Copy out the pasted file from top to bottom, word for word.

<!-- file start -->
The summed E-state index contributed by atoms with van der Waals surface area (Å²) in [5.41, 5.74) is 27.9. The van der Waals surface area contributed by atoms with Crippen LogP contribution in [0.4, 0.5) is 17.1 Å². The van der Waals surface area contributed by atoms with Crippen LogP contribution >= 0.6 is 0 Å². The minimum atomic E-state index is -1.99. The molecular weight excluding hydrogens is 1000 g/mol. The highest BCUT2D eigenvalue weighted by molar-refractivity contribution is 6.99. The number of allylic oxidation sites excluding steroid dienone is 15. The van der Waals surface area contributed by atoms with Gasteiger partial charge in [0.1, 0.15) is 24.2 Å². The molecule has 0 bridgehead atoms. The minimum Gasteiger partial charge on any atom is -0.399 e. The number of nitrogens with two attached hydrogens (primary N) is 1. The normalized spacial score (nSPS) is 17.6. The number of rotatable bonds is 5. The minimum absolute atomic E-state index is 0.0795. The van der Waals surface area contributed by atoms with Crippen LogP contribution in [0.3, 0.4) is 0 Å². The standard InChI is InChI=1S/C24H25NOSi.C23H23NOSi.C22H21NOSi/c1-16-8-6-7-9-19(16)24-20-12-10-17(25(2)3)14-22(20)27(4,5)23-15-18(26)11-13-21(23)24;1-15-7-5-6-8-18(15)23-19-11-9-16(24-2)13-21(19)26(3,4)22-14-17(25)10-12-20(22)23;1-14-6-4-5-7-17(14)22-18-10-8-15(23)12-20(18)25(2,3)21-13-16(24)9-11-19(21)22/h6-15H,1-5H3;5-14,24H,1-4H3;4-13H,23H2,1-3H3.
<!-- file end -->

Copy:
The summed E-state index contributed by atoms with van der Waals surface area (Å²) in [5.41, 5.74) is 27.9. The van der Waals surface area contributed by atoms with Crippen LogP contribution in [0.4, 0.5) is 17.1 Å². The van der Waals surface area contributed by atoms with Crippen LogP contribution >= 0.6 is 0 Å². The minimum atomic E-state index is -1.99. The molecular weight excluding hydrogens is 1000 g/mol. The highest BCUT2D eigenvalue weighted by molar-refractivity contribution is 6.99. The number of allylic oxidation sites excluding steroid dienone is 15. The van der Waals surface area contributed by atoms with Gasteiger partial charge in [0.1, 0.15) is 24.2 Å². The molecule has 0 bridgehead atoms. The minimum Gasteiger partial charge on any atom is -0.399 e. The number of nitrogens with two attached hydrogens (primary N) is 1. The normalized spacial score (nSPS) is 17.6. The number of rotatable bonds is 5. The minimum absolute atomic E-state index is 0.0795. The van der Waals surface area contributed by atoms with Crippen LogP contribution in [0.3, 0.4) is 0 Å². The standard InChI is InChI=1S/C24H25NOSi.C23H23NOSi.C22H21NOSi/c1-16-8-6-7-9-19(16)24-20-12-10-17(25(2)3)14-22(20)27(4,5)23-15-18(26)11-13-21(23)24;1-15-7-5-6-8-18(15)23-19-11-9-16(24-2)13-21(19)26(3,4)22-14-17(25)10-12-20(22)23;1-14-6-4-5-7-17(14)22-18-10-8-15(23)12-20(18)25(2,3)21-13-16(24)9-11-19(21)22/h6-15H,1-5H3;5-14,24H,1-4H3;4-13H,23H2,1-3H3.